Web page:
The Own Risk and Solvency Assessment (ORSA) (E) Subgroup of the National Association of Insurance Commissioners (NAIC) adopted a revised Guidance Manual on March 25, 2013, and held further discussion on the 2013 ORSA Feedback Pilot Project.
What is ORSA?
The ORSA has two primary goals:
- To foster an effective level of enterprise risk management (ERM) at all insurers, through which each insurer identifies, assesses, monitors, prioritizes, and reports on its material and relevant risks identified by the insurer, using techniques that are appropriate to the nature, scale, and complexity of the insurer’s risks, in a manner that is adequate to support risk and capital decisions; and
- To provide a group-level perspective on risk and capital, as a supplement to the existing legal entity view.
The most significant changes to the revised Guidance Manual include:
- Added language that the insurer should identify the basis(es) of accounting for the ORSA Summary Report (e.g., Generally Accepted Accounting Principles (GAAP), Statutory Accounting Principles (SAP), or International Financial Reporting Standards (IFRS)).
- Added language that the insurer should explain the scope such that the ORSA Summary Report identifies which entities within the group are included, possibly accompanied by an organizational chart.
- Added language that the insurer should include a summary of material changes to the ORSA from the prior year.
- Added language that the insurer should provide a comparative view of risk capital from the prior year.
- Included changes to synchronize guidance in the Manual with the requirements in the adopted Risk Management and Own Risk and Solvency Assessment Model Act (#505).
- Added a glossary of terms in the Appendix.
- Included edits that are considered general clean-up of the technical language throughout the Manual, as well as minor modifications to clarify the intent.
The revised Guidance Manual can be found on the NAIC website.
Conducting and filing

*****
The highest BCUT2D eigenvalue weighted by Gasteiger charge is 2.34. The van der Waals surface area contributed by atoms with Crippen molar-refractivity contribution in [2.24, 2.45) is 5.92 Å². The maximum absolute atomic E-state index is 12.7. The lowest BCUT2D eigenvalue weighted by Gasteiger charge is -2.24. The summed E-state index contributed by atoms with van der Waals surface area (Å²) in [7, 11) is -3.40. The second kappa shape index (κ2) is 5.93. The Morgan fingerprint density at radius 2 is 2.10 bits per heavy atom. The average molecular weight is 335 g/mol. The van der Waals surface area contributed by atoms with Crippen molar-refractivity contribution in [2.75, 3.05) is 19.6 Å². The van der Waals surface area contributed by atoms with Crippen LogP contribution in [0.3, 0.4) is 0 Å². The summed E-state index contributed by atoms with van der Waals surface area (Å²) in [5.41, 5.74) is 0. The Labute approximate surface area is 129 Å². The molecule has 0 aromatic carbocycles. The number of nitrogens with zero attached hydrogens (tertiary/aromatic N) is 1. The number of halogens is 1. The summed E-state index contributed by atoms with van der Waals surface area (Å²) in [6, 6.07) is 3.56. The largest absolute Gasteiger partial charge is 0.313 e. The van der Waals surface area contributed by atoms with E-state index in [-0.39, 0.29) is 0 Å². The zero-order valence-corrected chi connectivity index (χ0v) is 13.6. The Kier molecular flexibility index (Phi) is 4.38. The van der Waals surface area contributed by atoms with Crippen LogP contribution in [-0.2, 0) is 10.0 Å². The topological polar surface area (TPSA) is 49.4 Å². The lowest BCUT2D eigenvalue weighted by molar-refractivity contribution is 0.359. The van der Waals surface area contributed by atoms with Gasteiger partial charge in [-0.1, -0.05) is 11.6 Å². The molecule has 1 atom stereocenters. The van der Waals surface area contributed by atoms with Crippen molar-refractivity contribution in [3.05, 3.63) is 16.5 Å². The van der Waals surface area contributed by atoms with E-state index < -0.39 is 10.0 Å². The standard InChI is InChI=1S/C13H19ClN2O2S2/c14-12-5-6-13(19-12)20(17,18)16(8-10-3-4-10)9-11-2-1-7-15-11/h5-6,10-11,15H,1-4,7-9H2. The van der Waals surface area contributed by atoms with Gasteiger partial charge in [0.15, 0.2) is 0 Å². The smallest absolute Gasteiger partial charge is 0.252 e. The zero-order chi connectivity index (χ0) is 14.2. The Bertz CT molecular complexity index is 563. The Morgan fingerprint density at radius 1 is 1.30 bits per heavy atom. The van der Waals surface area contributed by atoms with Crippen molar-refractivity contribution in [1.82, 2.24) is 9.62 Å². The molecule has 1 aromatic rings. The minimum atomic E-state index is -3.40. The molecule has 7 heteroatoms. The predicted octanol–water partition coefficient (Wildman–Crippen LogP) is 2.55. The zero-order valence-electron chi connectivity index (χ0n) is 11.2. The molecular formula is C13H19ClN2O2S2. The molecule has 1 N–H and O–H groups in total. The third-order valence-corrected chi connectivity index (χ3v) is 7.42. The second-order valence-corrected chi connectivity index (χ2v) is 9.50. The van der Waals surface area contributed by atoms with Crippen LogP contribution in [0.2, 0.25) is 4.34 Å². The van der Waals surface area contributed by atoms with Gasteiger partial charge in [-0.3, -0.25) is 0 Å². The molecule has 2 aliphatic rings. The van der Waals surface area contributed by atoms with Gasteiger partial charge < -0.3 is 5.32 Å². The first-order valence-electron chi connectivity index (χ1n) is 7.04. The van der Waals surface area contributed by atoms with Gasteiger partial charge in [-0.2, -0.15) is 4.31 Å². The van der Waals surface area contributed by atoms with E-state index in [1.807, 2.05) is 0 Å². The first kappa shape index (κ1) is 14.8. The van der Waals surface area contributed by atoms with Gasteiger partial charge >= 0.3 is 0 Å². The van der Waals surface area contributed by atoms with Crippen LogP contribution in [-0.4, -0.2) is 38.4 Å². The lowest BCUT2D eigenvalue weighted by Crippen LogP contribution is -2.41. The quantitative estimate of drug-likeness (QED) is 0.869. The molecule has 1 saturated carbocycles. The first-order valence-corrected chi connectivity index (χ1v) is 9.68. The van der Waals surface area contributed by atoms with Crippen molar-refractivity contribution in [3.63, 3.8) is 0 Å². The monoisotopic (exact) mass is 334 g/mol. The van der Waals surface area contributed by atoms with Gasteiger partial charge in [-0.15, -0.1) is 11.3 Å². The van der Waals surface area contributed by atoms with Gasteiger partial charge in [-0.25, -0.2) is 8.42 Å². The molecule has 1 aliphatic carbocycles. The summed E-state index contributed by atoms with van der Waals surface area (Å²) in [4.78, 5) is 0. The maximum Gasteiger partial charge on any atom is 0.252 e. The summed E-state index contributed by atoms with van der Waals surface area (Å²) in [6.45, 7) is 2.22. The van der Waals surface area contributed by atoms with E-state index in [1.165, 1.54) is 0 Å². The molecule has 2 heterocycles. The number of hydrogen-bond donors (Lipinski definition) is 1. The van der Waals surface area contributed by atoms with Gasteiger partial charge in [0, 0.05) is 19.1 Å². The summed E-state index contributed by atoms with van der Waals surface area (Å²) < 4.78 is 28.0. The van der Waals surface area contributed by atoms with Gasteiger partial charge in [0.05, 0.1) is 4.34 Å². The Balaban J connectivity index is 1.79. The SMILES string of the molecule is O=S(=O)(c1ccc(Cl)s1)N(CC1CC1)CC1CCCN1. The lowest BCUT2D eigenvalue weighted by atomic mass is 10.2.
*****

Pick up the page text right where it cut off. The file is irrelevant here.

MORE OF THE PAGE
Conducting an ORSA and filing an ORSA Summary Report will be required if:
- The individual insurer’s annual direct written and unaffiliated assume premium, including international direct and assumed premium, but excluding premiums reinsured with the Federal Crop Insurance Corporation and Federal Flood Program, exceeds $500 million; and
- If the insurer is a member of an insurance group and the insurance group’s (all insurance legal entities within the group) annual direct written and unaffiliated assumed premium including international direct and assumed premium, but excluding premiums reinsured with the Federal Crop Insurance Corporation and Federal Flood Program exceeds $1 billion.
Those insurers subject to the ORSA requirement will be expected to conduct an ORSA on at least an annual basis to assess the adequacy of its risk management framework, as well as its current and projected solvency position. The ORSA will include documentation of the process and results, as well as submission of the ORSA Summary Report to the required regulatory bodies. The report focuses on three primary areas:
Section 1 – Description of the Insurer’s Risk Management Framework
Section 2 – Insurer’s Assessment of Risk Exposure
Section 3 – Group Assessment of Risk Capital and Prospective Solvency Assessment
Invitation to participate in the 2013 Pilot Project can also be found on the NAIC website. The 2012 Pilot Project generated a number of observations, although the Subgroup did not feel these observations warranted inclusion in the revised guidance manual.
The ORSA requirement has an effective date of January 1, 2015, although the filing deadline for the Summary Report has not yet been determined. Insurers anticipating required compliance with the ORSA should continue to monitor developments through the NAIC.